Running Series Week 9: Leg Exercises for Runners

By Alexandra Caspero on March 9, 2013

Let’s talk vanity for a moment.

Runner’s high, stress relief, and heart benefits aside, the other reason I run?

Sexy legs.

Shapely calves, tight quads, and developed hamstrings. I love the strong, defined look that says, “yeah, I work out.”

Do this series after your short runs, it usually takes me ~15 minutes to get through, then a stretch. All of the moves, except the single leg dead lifts, can be done without weights. This series was designed to target the main muscle groups that are engaged: calves, shins, quads, hamstrings, adductors, and glutes.

Don’t blame me if you start wearing your short shorts a little more often. ; )

Single Leg Dead lifts

A great balance and hamstring challenge. Stand holding weights in front of thighs and place left leg out behind you with the toe lightly touching the floor (beginner)  or lifted behind you (more advance).

Tip from the hips and lower the weight towards the floor. Go as far as your flexibility allows. You can bend the knee slightly if you need to. Engage your hamstring and press into your standing foot to return to start. Repeat until fatigued. Take a break and repeat 2-3 more time.

Keep in mind: To keep your back flat, look up as you lower down. Don’t bend the knee as you lower down. You want to use your hamstrings so the bend needs to come from the hip.

Walking Lunges


Ask my 6AM body sculpt classes- I love walking lunges! I usually make them do some variation once a week. It’s also my preferred way to end a run. It’s a great way to work your muscles while slowly lowering your heart rate.

Stand with dumbbells on each side (if using). Step forward with first leg. Lower body by flexing knee and hip of front leg and bend back knee towards the floor.  Press into forward leg and lunge forward with rear leg. Repeat until fatigued.

Body Weight Squats


Another favorite for after a run. I will usually do a good bit of walking lunges, stationary squats and then repeat until I am too tired to do any more!

Start with your feet slightly wider than hip-width and your toes turned out slightly. Engage your abdominals by pulling your belly button in and up to stabilize your spine. core muscles to stabilize your spine. Keep your chest lifted and chin parallel to the floor. Shift your weight back into your heels as lower your hips behind you.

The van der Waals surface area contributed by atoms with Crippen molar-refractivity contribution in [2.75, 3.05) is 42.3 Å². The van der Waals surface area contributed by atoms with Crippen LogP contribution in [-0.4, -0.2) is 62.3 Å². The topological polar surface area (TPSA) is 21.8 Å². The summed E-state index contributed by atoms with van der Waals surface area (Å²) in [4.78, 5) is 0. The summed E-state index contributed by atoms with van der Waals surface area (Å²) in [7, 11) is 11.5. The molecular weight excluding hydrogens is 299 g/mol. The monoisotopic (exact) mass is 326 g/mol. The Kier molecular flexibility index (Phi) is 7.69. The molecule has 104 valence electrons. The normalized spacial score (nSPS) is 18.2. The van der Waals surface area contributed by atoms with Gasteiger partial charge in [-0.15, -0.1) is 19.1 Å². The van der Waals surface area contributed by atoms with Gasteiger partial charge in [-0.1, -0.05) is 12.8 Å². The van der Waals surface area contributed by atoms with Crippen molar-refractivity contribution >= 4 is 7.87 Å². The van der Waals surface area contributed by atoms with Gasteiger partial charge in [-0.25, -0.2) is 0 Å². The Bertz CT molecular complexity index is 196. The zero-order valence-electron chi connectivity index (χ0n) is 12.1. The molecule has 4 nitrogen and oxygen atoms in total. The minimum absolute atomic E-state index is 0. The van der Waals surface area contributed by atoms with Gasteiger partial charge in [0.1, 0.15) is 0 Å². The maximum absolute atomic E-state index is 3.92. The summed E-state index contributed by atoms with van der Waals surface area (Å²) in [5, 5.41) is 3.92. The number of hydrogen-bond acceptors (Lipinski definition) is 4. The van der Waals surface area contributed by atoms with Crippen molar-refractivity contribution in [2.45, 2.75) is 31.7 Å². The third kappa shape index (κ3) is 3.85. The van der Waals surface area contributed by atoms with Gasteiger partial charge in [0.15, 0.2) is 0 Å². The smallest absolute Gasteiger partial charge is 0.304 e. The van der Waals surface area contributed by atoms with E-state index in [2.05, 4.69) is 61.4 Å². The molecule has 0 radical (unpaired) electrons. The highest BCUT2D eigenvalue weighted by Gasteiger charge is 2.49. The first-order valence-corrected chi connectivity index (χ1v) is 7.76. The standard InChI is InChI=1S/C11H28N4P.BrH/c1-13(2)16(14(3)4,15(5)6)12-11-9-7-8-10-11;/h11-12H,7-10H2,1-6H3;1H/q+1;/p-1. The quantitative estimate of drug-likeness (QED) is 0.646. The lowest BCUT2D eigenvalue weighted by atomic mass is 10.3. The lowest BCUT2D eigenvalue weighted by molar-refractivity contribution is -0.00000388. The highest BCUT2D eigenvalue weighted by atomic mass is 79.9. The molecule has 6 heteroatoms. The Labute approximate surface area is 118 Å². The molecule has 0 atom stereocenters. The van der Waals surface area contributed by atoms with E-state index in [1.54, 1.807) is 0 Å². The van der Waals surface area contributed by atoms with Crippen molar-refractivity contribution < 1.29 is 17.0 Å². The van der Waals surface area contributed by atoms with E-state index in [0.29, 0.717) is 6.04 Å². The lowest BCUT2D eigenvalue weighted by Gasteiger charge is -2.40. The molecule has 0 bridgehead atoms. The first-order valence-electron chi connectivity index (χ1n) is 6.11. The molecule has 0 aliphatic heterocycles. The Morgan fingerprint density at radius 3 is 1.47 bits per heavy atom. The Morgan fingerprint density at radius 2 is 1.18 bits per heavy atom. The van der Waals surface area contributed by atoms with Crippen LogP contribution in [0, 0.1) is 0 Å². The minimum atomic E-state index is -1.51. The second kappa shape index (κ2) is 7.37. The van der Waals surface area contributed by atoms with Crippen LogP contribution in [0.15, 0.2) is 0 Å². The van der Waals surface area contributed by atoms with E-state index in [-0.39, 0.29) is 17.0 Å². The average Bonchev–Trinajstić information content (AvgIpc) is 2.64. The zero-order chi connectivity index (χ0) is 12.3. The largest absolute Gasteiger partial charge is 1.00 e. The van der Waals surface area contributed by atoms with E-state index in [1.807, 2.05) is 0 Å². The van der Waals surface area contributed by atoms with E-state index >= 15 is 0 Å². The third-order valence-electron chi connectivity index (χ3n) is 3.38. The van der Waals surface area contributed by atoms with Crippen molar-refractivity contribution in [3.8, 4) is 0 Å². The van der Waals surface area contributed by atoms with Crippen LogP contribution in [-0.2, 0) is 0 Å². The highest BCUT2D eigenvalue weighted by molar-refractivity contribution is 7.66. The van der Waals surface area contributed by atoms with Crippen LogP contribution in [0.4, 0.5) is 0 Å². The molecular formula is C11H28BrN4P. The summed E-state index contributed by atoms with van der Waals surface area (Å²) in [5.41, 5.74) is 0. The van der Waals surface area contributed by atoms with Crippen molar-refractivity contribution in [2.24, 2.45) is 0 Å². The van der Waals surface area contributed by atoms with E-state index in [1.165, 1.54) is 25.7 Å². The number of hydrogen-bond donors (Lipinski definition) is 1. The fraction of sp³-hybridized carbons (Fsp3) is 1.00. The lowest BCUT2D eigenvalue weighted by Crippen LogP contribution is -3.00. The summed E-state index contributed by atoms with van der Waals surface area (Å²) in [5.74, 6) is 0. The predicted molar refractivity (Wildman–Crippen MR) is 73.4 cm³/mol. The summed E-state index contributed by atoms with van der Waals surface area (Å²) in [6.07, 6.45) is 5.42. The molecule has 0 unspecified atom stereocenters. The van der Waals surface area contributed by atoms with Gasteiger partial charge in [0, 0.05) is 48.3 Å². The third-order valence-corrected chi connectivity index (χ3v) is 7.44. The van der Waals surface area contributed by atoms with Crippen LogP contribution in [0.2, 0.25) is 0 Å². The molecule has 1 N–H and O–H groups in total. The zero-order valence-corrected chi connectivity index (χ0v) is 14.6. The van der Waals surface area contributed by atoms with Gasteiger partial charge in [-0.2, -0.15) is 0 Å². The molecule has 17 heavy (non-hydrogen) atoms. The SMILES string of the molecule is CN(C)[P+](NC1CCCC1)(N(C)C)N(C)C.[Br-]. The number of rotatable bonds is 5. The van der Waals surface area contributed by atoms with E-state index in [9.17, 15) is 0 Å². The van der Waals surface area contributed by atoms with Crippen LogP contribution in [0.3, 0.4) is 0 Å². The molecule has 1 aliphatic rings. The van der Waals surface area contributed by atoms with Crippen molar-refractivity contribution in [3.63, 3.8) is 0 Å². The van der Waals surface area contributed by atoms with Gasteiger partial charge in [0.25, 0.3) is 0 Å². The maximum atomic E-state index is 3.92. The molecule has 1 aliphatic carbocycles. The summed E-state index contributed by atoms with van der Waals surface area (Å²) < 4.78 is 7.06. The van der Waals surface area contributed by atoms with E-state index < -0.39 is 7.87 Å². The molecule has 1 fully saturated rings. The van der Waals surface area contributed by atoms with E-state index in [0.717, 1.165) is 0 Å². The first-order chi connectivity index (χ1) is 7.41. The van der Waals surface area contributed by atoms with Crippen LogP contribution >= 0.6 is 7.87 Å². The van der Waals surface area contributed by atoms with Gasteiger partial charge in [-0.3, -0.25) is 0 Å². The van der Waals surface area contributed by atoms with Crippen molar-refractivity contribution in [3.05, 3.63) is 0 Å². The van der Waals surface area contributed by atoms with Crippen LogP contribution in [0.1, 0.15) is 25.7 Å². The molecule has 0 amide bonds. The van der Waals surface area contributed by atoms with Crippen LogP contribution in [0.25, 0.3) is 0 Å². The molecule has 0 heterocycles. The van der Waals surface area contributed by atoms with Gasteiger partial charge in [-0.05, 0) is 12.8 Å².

Keep lowering, hinging at the hips and bending at the knees. Watch your knees- that shouldn’t go too far forward over your toes!

Go as low as you can, can you bring your thighs parallel to the floor? Return to start and repeat.

Calf/Shin Raises



Great to do on a curb (after an outside run), on the side of the treadmill, or on the stairs. 2/3 of your foot on a raised surface, bottom 1/3 hanging off the side. Press into the ball of your foot, contract your hamstrings and lift up. Return down to start pressing your heels down, engaging your shins as well. Repeat until fatigued.

To stretch, press into the ball of your foot and press your heel down toward the ground. Hold for 30 seconds-1 minute.

Dancer Squat with Calf Raises



One of my favorites! And no you will not get “bulky thighs” after doing this. Look at any ballerina for that myth exposed.

Stand in a wide squat, toes turned out. Press your knees out to the side and lower down. You want your spine to be neutral, the bend here comes from the knees only, not the waist. You should feel your inner thigh muscles engage as you lower and press you knees back. Hold in the lowered position and raise you heels off the ground. Lower heels and return to start.

You know the drill, repeat, repeat, repeat until fatigued.

What are your favorite post-run leg exercises?

The Ultimate Plant-Based Protein Cookbook + Course

(Includes 40+ recipes!)


Meet Alex Caspero

Alex Caspero is a Registered Dietitian, New York Times Bestselling Plant-Based Chef and mom of two. She aims to cut through the nutrition noise by providing real-life, nourishing tips for body and mind. Learn more about Alex.

(no comments) leave a comment

Your email address will not be published. Required fields are marked *

This site uses Akismet to reduce spam. Learn how your comment data is processed.